Japanese scientists have uncovered how the human body can act as a transmission medium for binaural hearing aids. The researchers say that as society ages, wireless body area networks (WBANs) will enhance the quality of life for the elderly. One type of WBAN technology, called human body communication (HBC), utilizes the human body as a medium for electromagnetic signals. Since wearable technologies have exploded in popularity, scientists wanted to study making head-worn devices such as hearing aids safer.
About binaural hearing aids
Unlike ordinary hearing aids that amplify sound, newer hearing aids are connected via a radio signal. Since binaural hearing aids combine signals from both ears, it makes hearing much more natural for the user. The auditory center in the brain filters speech from sound, helping to block out background noise. This helps improve speech intelligibility, even in very noisy environments.
We often take our wireless, portable devices for granted since most don’t know life without them. Every year, scientists continue to innovate, making these devices smaller and more efficient. In the coming years, researchers believe that most new electronics will utilize wearable technology. However, for wearables to surpass portables, scientists will have to redesign how devices communicate with each other.
That’s the purpose of the Japanese study – figuring out how to master HBC to improve the functionality of devices such as binaural hearing aids. For portable devices, an antenna radiates signals into the surrounding area while trying to find a receiver. However, this won’t work for wearables since this transmission method uses a lot of energy and poses cybersecurity concerns. Plus, the human body is an obstacle since it absorbs electromagnetic radiation and blocks signals.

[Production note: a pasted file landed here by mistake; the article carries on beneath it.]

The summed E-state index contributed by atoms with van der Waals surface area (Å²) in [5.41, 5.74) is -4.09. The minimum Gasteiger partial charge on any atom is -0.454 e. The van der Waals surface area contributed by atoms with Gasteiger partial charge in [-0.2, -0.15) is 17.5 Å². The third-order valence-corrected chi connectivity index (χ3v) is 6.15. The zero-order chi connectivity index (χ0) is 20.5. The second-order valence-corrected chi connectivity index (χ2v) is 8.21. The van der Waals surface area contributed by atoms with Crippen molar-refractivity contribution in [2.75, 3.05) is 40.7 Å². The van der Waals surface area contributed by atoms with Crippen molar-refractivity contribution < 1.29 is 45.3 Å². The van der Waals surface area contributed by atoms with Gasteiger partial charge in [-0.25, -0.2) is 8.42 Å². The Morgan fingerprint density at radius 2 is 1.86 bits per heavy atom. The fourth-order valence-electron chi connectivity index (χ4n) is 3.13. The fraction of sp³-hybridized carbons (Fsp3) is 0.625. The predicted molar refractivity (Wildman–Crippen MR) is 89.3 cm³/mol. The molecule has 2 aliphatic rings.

So, how does the human body allow wearables like binaural hearing aids to work?
Scientists had to get creative since the usual method of connecting portable devices to a wireless signal doesn’t work for wearables. The Japanese team investigated HBC, which uses the body as a transmission medium for wireless signals. Basically, we’re all comprised of energy and have electrical fields within our bodies. This immense energy can power devices such as binaural hearing aids.
The scientists say that the electric fields can communicate with each other by interfacing skin-worn devices with electrodes. This method uses lower frequencies than those used in other wireless technologies like Bluetooth. However, since research on HBC began over two decades ago, they did not test it on a large scale. So, to understand the possibilities of HBC, Japanese researchers focused their study on binaural hearing aids.
The team included Dr. Dairoku Muramatsu from Tokyo University of Science and Professor Ken Sasaki from The University of Tokyo. Their study marks the first to investigate how HBC can power binaural hearing aids. These devices come in pairs (one for each ear), enhancing audibility and sound localization for the user. The hearing aids send signals back and forth to adapt to the nearby sound field. Since the hearing aids go directly on the skin, they’re a perfect application for HBC.
The study showing how HBC powers binaural hearing aids